The demand for information security audits that can help protect a business’s data integrity is on the rise, particularly among certain sectors such as pharmaceuticals. We’ve conducted several in the last few months.
The drivers for that are in part obvious: On the one hand, the number of cyber attacks and data security breaches – 33.8 million records leaked in 2017 – the high profile of some of the biggest incidents; on the other we have increasing regulatory pressure, not least from the EU’s General Data Protection Regulation, which we’ve discussed previously, and which finally comes into effect this May. As Microsoft’s CTO in the UK recently explained, GDPR is making cyber security a board level issue.
How an IT security audit can help secure your data integrity
In this context, an audit provides not just an information security audit checklist, but a fresh eye of the organisation’s position on its data. Taking a holistic view of not only the IT infrastructure and security, but people, policies and procedures, too, it can provide something of a gap analysis, highlighting weaknesses, suggesting remedies – and providing evidence, if needed, that the organisation is taking data security seriously.
A bitter pill: the need for verifying data integrity in pharma
A key driver for many organisation’s interest in information security audits is data integrity.
For many businesses the key risk may be internal rather than external: not just disgruntled employees who may try to harm systems or steal data, but also those who may try to manipulate it to meet regulatory or management demands.
For pharmaceutical businesses and their regulators, the issue has increasingly come to the fore and, as with IT security, that’s not least as a result of some high profile cases, such as India’s Ranbaxi. In 2013 it pled guilty in US federal criminal courts to selling adulterated drugs with intent to defraud, failing to report that drugs didn’t meet specifications, and making intentionally false statements to the US Food and Drug Administration (FDA).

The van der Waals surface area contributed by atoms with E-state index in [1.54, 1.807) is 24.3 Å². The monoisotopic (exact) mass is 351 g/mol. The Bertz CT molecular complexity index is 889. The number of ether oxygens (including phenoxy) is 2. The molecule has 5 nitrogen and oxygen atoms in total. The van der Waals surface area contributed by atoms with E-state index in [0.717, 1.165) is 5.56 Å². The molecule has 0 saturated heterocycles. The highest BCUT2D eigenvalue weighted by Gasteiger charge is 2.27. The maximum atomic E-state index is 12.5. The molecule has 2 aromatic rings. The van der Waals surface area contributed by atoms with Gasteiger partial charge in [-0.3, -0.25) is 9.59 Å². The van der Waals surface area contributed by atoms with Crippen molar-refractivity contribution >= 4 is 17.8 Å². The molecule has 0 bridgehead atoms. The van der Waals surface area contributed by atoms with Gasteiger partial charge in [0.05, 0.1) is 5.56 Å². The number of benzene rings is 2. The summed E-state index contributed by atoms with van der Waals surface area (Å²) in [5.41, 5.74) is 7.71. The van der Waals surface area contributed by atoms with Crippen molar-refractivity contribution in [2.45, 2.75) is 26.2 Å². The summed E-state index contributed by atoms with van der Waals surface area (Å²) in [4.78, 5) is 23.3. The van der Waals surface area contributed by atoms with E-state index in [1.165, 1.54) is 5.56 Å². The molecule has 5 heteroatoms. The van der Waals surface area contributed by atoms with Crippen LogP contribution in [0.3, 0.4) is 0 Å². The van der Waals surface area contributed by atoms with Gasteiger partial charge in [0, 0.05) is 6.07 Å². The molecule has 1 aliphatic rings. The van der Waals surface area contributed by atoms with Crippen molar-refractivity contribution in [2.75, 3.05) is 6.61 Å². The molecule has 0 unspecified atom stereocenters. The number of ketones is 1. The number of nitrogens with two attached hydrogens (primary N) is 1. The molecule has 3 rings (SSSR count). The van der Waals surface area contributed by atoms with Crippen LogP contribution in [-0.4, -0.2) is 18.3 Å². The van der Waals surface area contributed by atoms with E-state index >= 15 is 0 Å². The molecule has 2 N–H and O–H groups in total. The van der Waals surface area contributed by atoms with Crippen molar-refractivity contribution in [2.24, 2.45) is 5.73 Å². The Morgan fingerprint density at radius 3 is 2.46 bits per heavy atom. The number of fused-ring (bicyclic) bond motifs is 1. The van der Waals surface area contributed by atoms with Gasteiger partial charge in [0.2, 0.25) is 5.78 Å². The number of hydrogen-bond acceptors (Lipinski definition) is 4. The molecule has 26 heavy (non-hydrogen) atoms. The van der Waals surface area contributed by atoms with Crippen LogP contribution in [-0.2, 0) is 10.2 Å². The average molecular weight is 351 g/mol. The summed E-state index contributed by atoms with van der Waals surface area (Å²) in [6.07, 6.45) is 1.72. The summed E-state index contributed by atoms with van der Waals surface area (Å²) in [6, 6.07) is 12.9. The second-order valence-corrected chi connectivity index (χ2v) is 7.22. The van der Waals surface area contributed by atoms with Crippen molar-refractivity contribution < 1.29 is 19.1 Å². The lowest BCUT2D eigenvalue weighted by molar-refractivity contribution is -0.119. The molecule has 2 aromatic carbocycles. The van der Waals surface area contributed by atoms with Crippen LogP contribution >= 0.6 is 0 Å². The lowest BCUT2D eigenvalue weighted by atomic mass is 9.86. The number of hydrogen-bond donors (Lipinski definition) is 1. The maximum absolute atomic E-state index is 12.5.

Evidencing pharma regulatory compliance
Consequently, ensuring data integrity, so that firms can evidence the veracity and accuracy of data from the likes of test results, has been high on the regulatory agenda since – and increasingly so: FDA observations issued in 2016 show integrity related deviations entering the top 15 deviations for the first time.
It’s not just the US either; Annex 11 of the EU’s rules governing medicinal products also specify that “risk management should be applied throughout the lifecycle of the computerised system taking into account patient safety, data integrity and product quality” [emphasis added]. Regulators are taking this seriously, and so are businesses, not just because of the regulatory pressure, but because so many rely on producers in regions such as India and China for their supplies.
That’s why information security audits are so useful in industries such as pharmaceuticals: Not only do they help ensure security from external threats; they can also be used to validate quality critical systems. They provide regulators – and customers – with assurance that an audit trail is in place to show that data has been securely captured and stored and that individuals are given the appropriate level of access to prevent tampering.